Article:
Little Bits 36 – ArangoDB, PostgreSQL 9.6, Redis, Ambry, Rails 5 and more

There's a new version of ArangoDB, a new beta of PostgreSQL 9.6, an important update for Redis 3.2, a CDN centric media store from LinkedIn, a Redis 5 RC release, a new license for Cygwin, a sticky encryption fight and a rather essential parrot - All the links that caught the eye of Compose's technical content curator in the past week.

Database-y

ArangoDB 3.0 – The open source JSON/Graph/Key-Value database ArangoDB has reached version 3.0 with the latest release. Top new features include improved clustering with self-organizing clusters, graph functions now native to the AQL query language, persistent indexes and a new storage format "VelocyPack" which apparently reduces memory use by 20%. There's also a 3.0 update to Foxx, ArangoDB's microservice framework. The Apache 2 licensed application which also uses RocksDB has a repository on GitHub.

PostgreSQL 9.6 – The second beta of PostgreSQL 9.6 is available for testing. There's updates to the extensions the work with parallel queries, better join performance and more. And to remind you this is a not for production beta, there's a set of changes between beta 1 and beta 2 which can generate errors during dump/restore. There'll be many more beta between now, the release candidates and the expected final release at the end of the year. In other news a pg_visibility contrib module has been added to 9.6 which lets debugging peer into and manipulate the visibility map related to tables.

Redis 3.2.1 – If you run your own Redis, you'll want to be ready to update to Redis 3.2.1 which fixes a critical bug in the Sentinal. Antirez summarizes other fixes in his announcement with full details in the release notes. Compose has 3.2.1 available now.

Ambry – LinkedIn announced the open sourcing of their Ambry distributed object store last month. This is a store optimized with a purpose, to store and distribute media with high availability, horizontal scalability, low maintenance, fast repairability and globally located. The Ambry announcement looks at the design decisions and a high level view of the store, how clusters are built and consumed with Ambry and where it fits. There's a more hand on view on the Ambry GitHub repositry too, along with the source of course.

Developer-y

Rails 5.0.0 RC2 – It's getting close, Rails 5.0.0 that is, with a second release candidate being announced this week. Turbolinks is upgraded for better rendering, rails-api is now built in, Action Cable is added for real-time message management, CoffeeScript is the default JavaScript option and the whole thing moves to Ruby 2.2.2 or later. Oh and a little thing, the rails command now works out if it should have been a rake command and does the right thing. This is all stuff worked on from a year ago and it's been on a long long time in beta so the RC2 is a light at the end of the tunnel. You can read more in the edgeguides and in December's beta 1 blog post.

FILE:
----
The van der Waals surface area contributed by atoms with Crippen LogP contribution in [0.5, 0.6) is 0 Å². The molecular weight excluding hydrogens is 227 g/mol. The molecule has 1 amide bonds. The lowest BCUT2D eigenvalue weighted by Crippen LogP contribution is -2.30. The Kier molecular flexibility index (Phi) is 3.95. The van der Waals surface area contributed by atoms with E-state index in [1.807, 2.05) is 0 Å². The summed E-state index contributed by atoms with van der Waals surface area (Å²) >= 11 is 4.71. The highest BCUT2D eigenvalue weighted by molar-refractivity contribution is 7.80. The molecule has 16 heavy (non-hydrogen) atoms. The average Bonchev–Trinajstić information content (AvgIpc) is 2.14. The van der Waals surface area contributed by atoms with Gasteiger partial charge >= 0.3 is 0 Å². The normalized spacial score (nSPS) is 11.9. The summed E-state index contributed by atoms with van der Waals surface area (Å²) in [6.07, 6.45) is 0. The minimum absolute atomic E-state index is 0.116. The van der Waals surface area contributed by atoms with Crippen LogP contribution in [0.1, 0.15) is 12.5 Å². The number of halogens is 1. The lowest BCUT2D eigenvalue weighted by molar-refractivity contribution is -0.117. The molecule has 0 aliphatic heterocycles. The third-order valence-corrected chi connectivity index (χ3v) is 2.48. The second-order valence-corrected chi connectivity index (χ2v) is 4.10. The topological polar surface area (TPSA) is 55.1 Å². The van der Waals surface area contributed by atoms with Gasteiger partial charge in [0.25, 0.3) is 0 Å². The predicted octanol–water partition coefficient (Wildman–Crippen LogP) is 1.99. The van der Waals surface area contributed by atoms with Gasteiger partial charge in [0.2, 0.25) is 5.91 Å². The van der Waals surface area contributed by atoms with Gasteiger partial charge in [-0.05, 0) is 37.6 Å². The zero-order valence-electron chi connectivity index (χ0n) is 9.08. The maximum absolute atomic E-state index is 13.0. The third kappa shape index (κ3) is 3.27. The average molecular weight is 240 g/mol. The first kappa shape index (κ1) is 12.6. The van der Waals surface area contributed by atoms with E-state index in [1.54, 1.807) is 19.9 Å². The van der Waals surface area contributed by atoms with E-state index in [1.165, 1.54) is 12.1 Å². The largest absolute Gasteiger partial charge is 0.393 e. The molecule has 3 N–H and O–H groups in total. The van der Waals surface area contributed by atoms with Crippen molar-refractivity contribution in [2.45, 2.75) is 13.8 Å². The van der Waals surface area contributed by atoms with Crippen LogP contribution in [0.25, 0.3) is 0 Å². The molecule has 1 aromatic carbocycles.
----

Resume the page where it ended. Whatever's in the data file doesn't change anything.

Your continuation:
Cygwin – The venerable Cygwin library, the heart of the Cygwin project that lets you link Linux applications so they run on Windows, has been re-licensed from GPL to LGPL3. This means that, as long as you can swap the library out of binaries, it can be used with non-GPL software without creating new licensing issues, The announcement was made by the Cygwin team at Red Hat and has apparently been in the works for a while so not a response to Microsoft/Canonical's Ubuntu compatibility layer for Windows.

Encrypt-y

Let's Encrypt – The non-profit encryption-for-all group Let's Encrypt put out a plea to encryption company Comodo to stop trying to trademark the "Let's Encrypt" name. Comodo's response to this is a complaint that a not-for-profit stole their business model of giving free SSL certificates. (Update: 25/6/17 - Comodo have withdrawn their trademark applications according to Let's Encrypt).

Funn-y

:parrot: – Love Party Parrot? Want to bring Party Parrot to your command line to celebrate when you're latest deployment completing? Then you need terminal-parrot. It's easy to build Go code and when running it, you'll find it's got tunable enthusiasm! Also good for seeing what you can do with termbox-go. For more, try Shrug's partyparrot.